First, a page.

IT'S not too hard to pick out the hut of Marika Koroibete's family in the Fijian mountain village of Navaiyawa. It's the one with the whopping big satellite dish sticking out of the roof.
The dish was a gift to the family from the Wests Tigers winger. The way he saw it, it saved the family a four-hour trip to town to watch him play in the NRL every weekend.
There's only one drawback. Being the only hut in the village with a television means his parents now have more than their usual quota of visitors.
As the Wests Tigers winger puts it, "The whole village comes to the house to watch".
Koroibete is rapidly becoming a cult figure at the club and you only have to watch him play to understand why.
Cut from the same cloth as other Fijian flyers Lote Tuqiri, Noa Nadruku and Akuila Uate, the 20-year-old is a mix of blinding speed and brute force.
In Sunday's win over Penrith at Campbelltown Stadium, Koroibete made 15 runs for 223m, busted out of seven tackles, broke the Panthers' defensive line twice and finished off his afternoon with a well-deserved try.
What makes those statistics even more impressive is the fact that Koroibete didn't play a match until he was 17.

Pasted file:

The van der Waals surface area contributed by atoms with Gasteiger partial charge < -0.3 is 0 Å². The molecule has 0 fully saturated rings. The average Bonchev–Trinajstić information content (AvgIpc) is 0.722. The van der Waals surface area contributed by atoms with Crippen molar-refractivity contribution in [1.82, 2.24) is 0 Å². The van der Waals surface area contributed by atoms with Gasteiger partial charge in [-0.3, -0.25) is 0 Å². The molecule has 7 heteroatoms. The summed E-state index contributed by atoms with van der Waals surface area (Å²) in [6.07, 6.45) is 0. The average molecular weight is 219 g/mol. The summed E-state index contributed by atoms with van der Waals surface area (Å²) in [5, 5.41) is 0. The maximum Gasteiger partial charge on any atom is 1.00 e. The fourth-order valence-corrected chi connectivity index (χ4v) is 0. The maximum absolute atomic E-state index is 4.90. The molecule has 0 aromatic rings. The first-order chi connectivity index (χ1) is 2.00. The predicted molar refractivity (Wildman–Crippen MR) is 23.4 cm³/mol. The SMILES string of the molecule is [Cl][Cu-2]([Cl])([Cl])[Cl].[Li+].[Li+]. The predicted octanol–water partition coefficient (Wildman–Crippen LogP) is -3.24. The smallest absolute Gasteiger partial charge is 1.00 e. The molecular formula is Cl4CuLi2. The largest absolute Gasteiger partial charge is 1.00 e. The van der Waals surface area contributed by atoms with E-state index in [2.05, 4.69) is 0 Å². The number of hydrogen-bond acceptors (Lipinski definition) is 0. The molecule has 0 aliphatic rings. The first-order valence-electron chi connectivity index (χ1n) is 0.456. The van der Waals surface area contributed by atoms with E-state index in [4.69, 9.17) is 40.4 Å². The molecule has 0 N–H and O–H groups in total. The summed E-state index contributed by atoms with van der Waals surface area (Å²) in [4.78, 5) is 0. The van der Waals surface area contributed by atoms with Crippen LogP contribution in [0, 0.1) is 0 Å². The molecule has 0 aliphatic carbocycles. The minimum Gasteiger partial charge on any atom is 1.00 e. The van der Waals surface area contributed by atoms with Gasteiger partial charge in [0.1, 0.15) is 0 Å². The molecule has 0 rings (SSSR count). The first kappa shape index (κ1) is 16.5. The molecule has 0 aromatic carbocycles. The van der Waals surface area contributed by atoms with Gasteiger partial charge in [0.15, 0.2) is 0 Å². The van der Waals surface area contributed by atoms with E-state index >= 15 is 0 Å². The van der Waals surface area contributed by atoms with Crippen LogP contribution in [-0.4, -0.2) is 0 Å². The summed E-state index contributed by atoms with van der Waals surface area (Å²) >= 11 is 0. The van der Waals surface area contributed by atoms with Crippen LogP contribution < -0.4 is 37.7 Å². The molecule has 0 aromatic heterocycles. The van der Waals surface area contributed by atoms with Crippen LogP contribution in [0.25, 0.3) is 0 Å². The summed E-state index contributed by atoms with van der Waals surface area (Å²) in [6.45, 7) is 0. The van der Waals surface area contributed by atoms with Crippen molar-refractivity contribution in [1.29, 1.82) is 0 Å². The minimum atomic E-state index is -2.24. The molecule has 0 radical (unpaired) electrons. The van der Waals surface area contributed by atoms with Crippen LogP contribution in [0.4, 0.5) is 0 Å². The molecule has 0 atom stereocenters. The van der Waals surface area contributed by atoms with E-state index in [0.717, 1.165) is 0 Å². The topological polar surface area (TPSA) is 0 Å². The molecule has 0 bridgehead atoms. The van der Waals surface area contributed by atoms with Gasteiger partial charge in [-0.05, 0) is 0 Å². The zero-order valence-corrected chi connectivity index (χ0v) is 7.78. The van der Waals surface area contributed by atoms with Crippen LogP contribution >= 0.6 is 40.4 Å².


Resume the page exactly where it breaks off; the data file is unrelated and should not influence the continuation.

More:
When he arrived in Australia to play in an under-19s Fijian side, he hadn't heard of Benji Marshall or Robbie Farah.
"I didn't play, I just did it for fun, playing touch footy, sevens, just doing it for fun," Koroibete said.
"As soon as I came to secondary school they wanted me to play. I didn't know about rugby league at all ... I didn't even know what rugby league was."
Tigers recruitment manager Warren McDonnell and under-20s coach Grant Jones took the advice on board and went to watch Koroibete in action for a touring Fiji side against a NSW Cup representative team. They signed him almost immediately.
Koroibete is off contract at the end of the season but the club has another year option in its favour. "He's a pretty quiet kid, but he's also pretty fearless," McDonnell said.